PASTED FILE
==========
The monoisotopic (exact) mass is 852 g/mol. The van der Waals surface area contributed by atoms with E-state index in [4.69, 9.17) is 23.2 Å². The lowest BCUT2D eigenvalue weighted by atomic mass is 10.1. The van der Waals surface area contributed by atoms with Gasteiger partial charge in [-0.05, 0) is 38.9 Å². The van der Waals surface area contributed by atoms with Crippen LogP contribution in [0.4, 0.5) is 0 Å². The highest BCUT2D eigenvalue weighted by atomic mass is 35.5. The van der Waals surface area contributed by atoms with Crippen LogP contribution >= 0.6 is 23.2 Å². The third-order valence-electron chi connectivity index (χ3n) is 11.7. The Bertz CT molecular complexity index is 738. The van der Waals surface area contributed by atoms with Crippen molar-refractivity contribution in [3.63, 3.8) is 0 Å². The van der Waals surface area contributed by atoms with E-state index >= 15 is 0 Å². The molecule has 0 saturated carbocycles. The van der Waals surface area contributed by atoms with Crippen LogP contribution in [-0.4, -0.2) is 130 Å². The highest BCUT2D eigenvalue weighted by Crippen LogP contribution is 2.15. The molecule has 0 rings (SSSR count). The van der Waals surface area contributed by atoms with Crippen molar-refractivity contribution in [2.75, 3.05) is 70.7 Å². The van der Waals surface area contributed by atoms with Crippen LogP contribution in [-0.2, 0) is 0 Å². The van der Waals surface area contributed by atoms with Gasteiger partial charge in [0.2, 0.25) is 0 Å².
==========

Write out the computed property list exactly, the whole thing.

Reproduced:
The monoisotopic (exact) mass is 852 g/mol. The van der Waals surface area contributed by atoms with E-state index in [4.69, 9.17) is 23.2 Å². The lowest BCUT2D eigenvalue weighted by atomic mass is 10.1. The van der Waals surface area contributed by atoms with Gasteiger partial charge in [-0.05, 0) is 38.9 Å². The van der Waals surface area contributed by atoms with Crippen LogP contribution in [0.4, 0.5) is 0 Å². The highest BCUT2D eigenvalue weighted by atomic mass is 35.5. The van der Waals surface area contributed by atoms with Crippen LogP contribution >= 0.6 is 23.2 Å². The third-order valence-electron chi connectivity index (χ3n) is 11.7. The Bertz CT molecular complexity index is 738. The van der Waals surface area contributed by atoms with Crippen molar-refractivity contribution in [3.63, 3.8) is 0 Å². The van der Waals surface area contributed by atoms with E-state index >= 15 is 0 Å². The molecule has 0 saturated carbocycles. The van der Waals surface area contributed by atoms with Crippen LogP contribution in [-0.4, -0.2) is 130 Å². The highest BCUT2D eigenvalue weighted by Crippen LogP contribution is 2.15. The molecule has 0 rings (SSSR count). The van der Waals surface area contributed by atoms with Crippen molar-refractivity contribution in [2.75, 3.05) is 70.7 Å². The van der Waals surface area contributed by atoms with Crippen LogP contribution in [-0.2, 0) is 0 Å². The van der Waals surface area contributed by atoms with Gasteiger partial charge in [0.2, 0.25) is 0 Å².